As I say, I considered how to proceed and frequently thought about what Senator Morse would have done. I’m honestly not sure, and unfortunately Senator Morse is no longer around to give me his counsel.

In the end I made the judgment that I could do more for the cause of reform by working within the rules and being inside the room for closed-door intelligence debates and in the position to ask hard questions in both closed and open hearings. I can see why some would disagree with that judgment, but I was guided by the belief that in a free society like ours, the truth will always come out as long as people continue to ask the hard questions.

And I hope Senator Morse would have found that to be a reasonable judgment. I like to think that Senator Morse would have seen it that way also.

At Cottonmouth of Mississippi, writes—Speaker Philip Gunn, Child Abuse, and Irony:
Cottonmouth of Mississippi
Yesterday, House Speaker Philip Gunn (R-Clinton) participated in a charity run to help victims of child abuse and human trafficking. Let the irony sink in for a moment.

This is the same Philip Gunn who back in 2011 led the task of hushing any discussion of alleged child abuse that took place at Gunn's Morrison Heights Baptist Church. This went so far as to discourage people from talking with the police about reports of criminal activity against a child.

To recap:

1. In 2011, Gunn claimed a secrecy provision to keep members of his church from talking to the police and county prosecutors about alleged child abuse.
2. Yesterday, Gunn has the nerve to participate in a race to help victims of crimes he once tried to ignore and silence.
3. For the next 22 months, he will be a top Republican leader in Mississippi as he serves as Speaker of the House while professing to uphold family values.

At Dirigo Blue of Maine, Gerald Weinand writes—LePage again wants to shift tax burden to towns, using the poor as political shield:
Gov. Paul LePage is once again trying to shift costs currently covered by the State to local towns and Maine’s tribes.

LD1844, An Act To Increase Local Responsibility for General Assistance, is a “Governor’s Bill” that would cut in half the amount the State reimburses towns and tribes for general assistance disbursements, from 100% to 50%. General assistance provides emergency, temporary cash payments to eligible residents of each town to help them meet their basic needs.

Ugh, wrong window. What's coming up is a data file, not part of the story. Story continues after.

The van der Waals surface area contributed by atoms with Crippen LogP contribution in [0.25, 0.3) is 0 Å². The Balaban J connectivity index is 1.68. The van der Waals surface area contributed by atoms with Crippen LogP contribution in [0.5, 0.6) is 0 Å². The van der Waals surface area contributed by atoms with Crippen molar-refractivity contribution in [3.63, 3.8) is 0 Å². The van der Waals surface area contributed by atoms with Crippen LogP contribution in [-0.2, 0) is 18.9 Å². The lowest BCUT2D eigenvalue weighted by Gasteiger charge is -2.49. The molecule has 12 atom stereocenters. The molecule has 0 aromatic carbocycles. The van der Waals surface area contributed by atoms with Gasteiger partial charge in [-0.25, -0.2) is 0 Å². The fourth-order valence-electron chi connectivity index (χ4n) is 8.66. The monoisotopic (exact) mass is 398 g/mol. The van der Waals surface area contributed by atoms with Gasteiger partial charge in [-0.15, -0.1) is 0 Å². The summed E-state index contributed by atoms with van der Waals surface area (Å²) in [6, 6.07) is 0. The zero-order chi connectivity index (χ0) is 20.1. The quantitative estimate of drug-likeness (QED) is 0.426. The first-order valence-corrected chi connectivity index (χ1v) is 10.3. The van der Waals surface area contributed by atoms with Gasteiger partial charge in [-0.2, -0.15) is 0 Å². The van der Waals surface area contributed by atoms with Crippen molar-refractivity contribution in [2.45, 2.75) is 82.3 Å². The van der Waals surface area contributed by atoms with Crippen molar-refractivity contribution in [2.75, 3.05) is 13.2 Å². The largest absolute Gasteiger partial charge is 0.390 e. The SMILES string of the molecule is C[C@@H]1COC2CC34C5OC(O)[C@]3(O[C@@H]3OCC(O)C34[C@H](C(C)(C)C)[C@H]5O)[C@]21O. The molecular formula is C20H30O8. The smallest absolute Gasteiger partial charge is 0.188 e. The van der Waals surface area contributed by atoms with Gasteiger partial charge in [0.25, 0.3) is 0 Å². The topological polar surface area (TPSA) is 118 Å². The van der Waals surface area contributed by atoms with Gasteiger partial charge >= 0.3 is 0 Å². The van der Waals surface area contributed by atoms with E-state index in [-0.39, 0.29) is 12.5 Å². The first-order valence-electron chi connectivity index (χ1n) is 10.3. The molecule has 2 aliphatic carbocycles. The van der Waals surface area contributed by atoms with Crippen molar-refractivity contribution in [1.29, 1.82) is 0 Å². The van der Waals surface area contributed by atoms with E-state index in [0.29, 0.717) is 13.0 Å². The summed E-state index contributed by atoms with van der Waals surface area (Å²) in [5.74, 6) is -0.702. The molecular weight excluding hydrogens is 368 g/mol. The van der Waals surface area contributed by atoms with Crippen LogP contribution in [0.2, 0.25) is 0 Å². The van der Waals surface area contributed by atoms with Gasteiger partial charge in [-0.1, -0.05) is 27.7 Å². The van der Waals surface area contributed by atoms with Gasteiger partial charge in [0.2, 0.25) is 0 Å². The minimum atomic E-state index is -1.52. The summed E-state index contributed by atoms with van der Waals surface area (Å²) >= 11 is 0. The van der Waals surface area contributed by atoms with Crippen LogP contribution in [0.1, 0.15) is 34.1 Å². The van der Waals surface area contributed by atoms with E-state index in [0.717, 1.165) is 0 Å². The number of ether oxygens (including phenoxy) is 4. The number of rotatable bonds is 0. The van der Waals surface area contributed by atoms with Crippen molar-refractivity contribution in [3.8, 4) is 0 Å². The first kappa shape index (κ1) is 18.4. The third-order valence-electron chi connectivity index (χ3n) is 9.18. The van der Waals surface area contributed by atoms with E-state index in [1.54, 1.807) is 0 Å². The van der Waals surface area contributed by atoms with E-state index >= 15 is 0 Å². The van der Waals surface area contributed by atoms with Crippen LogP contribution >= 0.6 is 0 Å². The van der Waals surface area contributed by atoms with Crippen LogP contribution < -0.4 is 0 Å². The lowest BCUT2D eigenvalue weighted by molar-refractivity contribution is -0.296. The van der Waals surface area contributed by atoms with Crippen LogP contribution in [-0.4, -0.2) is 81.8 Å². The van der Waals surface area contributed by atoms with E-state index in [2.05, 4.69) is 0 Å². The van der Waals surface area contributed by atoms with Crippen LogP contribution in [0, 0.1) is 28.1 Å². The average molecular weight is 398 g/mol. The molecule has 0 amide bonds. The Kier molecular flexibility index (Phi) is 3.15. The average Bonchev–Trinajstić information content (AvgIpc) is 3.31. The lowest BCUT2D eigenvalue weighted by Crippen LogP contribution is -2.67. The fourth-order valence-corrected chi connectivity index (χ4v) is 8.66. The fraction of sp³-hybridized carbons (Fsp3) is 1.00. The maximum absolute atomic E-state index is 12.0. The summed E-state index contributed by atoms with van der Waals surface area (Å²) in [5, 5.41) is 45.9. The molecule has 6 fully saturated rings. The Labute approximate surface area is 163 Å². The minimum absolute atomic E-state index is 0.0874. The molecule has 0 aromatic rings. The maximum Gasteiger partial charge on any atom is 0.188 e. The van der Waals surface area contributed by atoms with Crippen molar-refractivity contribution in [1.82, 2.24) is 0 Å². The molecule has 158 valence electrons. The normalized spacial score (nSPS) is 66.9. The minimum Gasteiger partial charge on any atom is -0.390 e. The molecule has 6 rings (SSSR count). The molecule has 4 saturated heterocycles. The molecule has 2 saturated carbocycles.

LD1844 would also eliminate State reimbursements for the costs incurred by towns and tribes for administering the program.

At Progress Illinois, Ellyn Fortino writes—Illinois Lawmakers Wage Fight Against Water-Polluting Agents In Cosmetic Products; BP Oil Spill Clean Up Continues:
state blogs, Progress Illinois
An extremely small plastic pollutant poses a big threat to the health of the Great Lakes and the state's environment. And some Illinois lawmakers are looking to take action against the problem.

At issue are the super-tiny plastic beads used in hundreds of personal cosmetic products like facial wash, body scrubs and even toothpaste. According to scientists, tens of millions of these little plastic particles have made their way into the Great Lakes.

The cosmetic microbeads, which are less than 5 millimeters in size and commonly used to help with exfoliation, often get washed down household drains. Because the plastic beads are so small, they are not captured during the water treatment process, allowing them to get into waterways.

"There's no way to recover those materials once they're out in open waters," said Olga Lyandres, research manager at the Alliance for the Great Lakes. "Once they enter the environment, they stay there."

At Rural and Progressive of Georgia, Katherine Helms Cummings writes—Lewis requires no coach:
Rural and Progressive of Georgia
My Congressman, Rep Paul Broun, spent $33K of taxpayer dollars to hire a rhetoric coach. He didn’t do that because he isn’t making his opinions clear to voters. He made the hire because he knows he can’t get elected saying what he believes (you know, Big Bang Theory and Evolution are lies from the pits of Hell).

Another Georgia Congressman, John Lewis, honed his speaking skills as a young man fighting for civil rights. He never falters in speaking up for those who are discriminated against, regardless of race, gender, ethnicity, or sexual orientation.

Maybe that’s why he has time to take the occasional dance break and get Happy.

At Blue Hampshire, NH Labor writes—NH-GOP GOV Candidate Walt Havenstein Has Major Eligibility Issues:
Blue Hampshire
Yesterday, a front-page Nashua Telegraph expose outlined how potential NHGOP gubernatorial candidate Walt Havenstein took Maryland property tax breaks that required his principal residence to be in that state, raising a host of questions and putting his potential candidacy in doubt. But this much is clear: Havenstein either is ineligible to run in New Hampshire or he committed tax fraud in Maryland.

New Hampshire’s Constitution requires candidates for Governor to “have been an inhabitant of this state for 7 years next preceding.” The Telegraph uncovered that Havenstein “saved $5,354 from 2008-11 by getting a homestead exemption from local property taxes in Bethesda, Md. He also paid a lower state property transfer tax while buying the property in that state. To get both, Havenstein had to acknowledge that his $1 million condominium was his ‘principal residence.’”

Under Maryland law, ”Principal residence” has been defined to mean the “one dwelling where the homeowner regularly resides and is the location designated by the owner for the legal purposes of voting, obtaining a driver’s license, and filing income tax returns.”

A Maryland law was enacted in 2007 that requires all homeowners to submit an application stating that they meet the principal residence requirements, under penalty of perjury. According to the Telegraph, “Havenstein said he didn’t recall signing that form.”